Throughout your time on the seven seas, You’ll be challenged with scenarios and random encounters which you, the captain, must make the executive decision as to what action to take. Be it something as simple as one of your men becoming somewhat of a picky eater after you’ve filled up the hold with 1000 days of food (pretty sure food preservation wasn’t that good back then?) or maybe of a couple of your sailors have developed a love interest? Or considerably more alarming, a bunch of pirates are trying their hardest to murder you all only to find 1000 days of food in your hold and sod all else?

The choices really are endless. What happens in these scenarios is up to you, and you’ll be given a selection of choices, that can sometimes even give you additional stats, for better or worse. While there are a multitude of different scenarios, they do become a little repetitive. Every time you have an abundance of food, one of your crew becomes picky. It gets a bit old fast. I understand giving the player more to interact with, but at the same time, it does start to take the piss a bit.

Thankfully, the main story breaks this up a bit in Nantucket with a nice array of cut scenes to tell the story, as well as a nice variety of objectives. They help to build a nice narrative that you can explore at your own pace. I didn’t really explore much into the story until I’d built up a good few levels, but I believe you could definitely do so earlier on. There are also multiple side quests along similar veins for notable characters within the game. You’ll even get some from your crew from time to time, which really breaks up the game, although the crew missions do get a little repetitive after a few hours gameplay.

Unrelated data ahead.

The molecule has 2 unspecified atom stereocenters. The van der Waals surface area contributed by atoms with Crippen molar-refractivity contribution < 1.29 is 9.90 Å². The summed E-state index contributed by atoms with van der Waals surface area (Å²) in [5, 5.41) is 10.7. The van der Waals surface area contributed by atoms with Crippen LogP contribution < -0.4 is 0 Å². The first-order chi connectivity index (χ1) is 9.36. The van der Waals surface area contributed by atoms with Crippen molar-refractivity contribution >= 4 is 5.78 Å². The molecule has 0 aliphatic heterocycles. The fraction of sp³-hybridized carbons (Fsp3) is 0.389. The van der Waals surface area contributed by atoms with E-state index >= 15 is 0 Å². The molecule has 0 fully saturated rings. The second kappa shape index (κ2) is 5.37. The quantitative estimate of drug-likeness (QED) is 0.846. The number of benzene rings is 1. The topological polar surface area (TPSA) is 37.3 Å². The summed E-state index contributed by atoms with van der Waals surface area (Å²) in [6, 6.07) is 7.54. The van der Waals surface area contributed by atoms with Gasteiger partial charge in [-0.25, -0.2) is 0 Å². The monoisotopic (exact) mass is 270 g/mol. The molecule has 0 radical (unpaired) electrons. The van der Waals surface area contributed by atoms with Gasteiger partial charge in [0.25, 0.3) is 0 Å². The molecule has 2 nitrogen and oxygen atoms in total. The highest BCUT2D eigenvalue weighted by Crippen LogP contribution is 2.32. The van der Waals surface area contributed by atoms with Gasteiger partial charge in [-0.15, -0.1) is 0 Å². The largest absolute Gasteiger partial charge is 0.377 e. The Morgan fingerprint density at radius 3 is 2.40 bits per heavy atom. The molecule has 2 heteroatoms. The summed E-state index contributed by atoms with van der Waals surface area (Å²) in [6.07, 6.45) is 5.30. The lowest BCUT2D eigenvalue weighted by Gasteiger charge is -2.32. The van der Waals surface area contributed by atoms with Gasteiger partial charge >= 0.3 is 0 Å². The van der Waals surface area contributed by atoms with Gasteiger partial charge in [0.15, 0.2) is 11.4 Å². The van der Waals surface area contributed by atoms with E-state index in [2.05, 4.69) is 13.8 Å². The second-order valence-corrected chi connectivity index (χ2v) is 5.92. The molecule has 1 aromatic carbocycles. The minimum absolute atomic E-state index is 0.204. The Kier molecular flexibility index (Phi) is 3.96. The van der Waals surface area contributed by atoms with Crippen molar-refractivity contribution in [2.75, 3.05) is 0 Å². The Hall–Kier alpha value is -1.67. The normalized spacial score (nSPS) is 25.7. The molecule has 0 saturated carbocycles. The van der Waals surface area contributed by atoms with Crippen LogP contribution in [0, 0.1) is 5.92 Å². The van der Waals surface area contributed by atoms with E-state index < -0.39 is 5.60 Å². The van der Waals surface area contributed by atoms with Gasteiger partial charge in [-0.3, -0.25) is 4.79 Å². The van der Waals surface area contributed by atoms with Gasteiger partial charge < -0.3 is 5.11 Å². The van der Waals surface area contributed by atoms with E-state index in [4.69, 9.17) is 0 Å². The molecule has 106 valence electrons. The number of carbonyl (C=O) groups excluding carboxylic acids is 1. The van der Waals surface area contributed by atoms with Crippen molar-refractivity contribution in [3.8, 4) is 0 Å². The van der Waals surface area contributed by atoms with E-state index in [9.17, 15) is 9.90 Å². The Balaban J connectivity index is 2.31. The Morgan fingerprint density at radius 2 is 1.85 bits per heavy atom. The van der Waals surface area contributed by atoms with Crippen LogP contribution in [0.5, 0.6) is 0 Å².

Nantucket Screenshot

Lastly, and arguably most importantly, is Nantucket‘s combat system. The class of a character determines what dice they can roll, with the captain having access to all 4, with his level in each determining the number of active slots in each. You’ll want to pick who you fill your whaling boats with carefully, to ensure you have a nice balance of damage output and potential life saving should it be required. Just stacking hunters works well too however. Just saying.

The combat is a turn based system, based on dice rolls. You’ll select what dice you’ll roll for each member of your crew before you roll, and you’ll also see where your opponents are placing their attack/defend cards. Environmental factors can effect the combat, such as choppy seas disturbing characters, or revealing creature cards. The game then rolls the dice for your sailors, and one can perform his action from each of your whaling boats. the bigger your ship, the more boats (up to a total of 3) you’ll have to use. The big issue is that the dice-roll mechanic is heavily favoured against the player. Unless countered by death or an ability, all of your opponents attacks will land. Guaranteed. Meanwhile you’ll roll 6 dice, and not land on one attack.

While this is statistically possible, this often happens 3-4 times in a row, causing you to lose your entire crew. When your rolls do land however, there is a good deal of strategy involved in choosing the right target, and becomes incredibly fun, if not often frustrating.

Overall, Nantucket is a really enjoyable experience. With its quaint and timely art style, historical accuracies, and charm, Nantucket sets an impressive atmosphere which becomes increasingly immersive. While the gameplay isn’t without its frustrating faults, excruciating load times, and repetitive quests, Nantucket is a game where you’ll lose hours without even realising.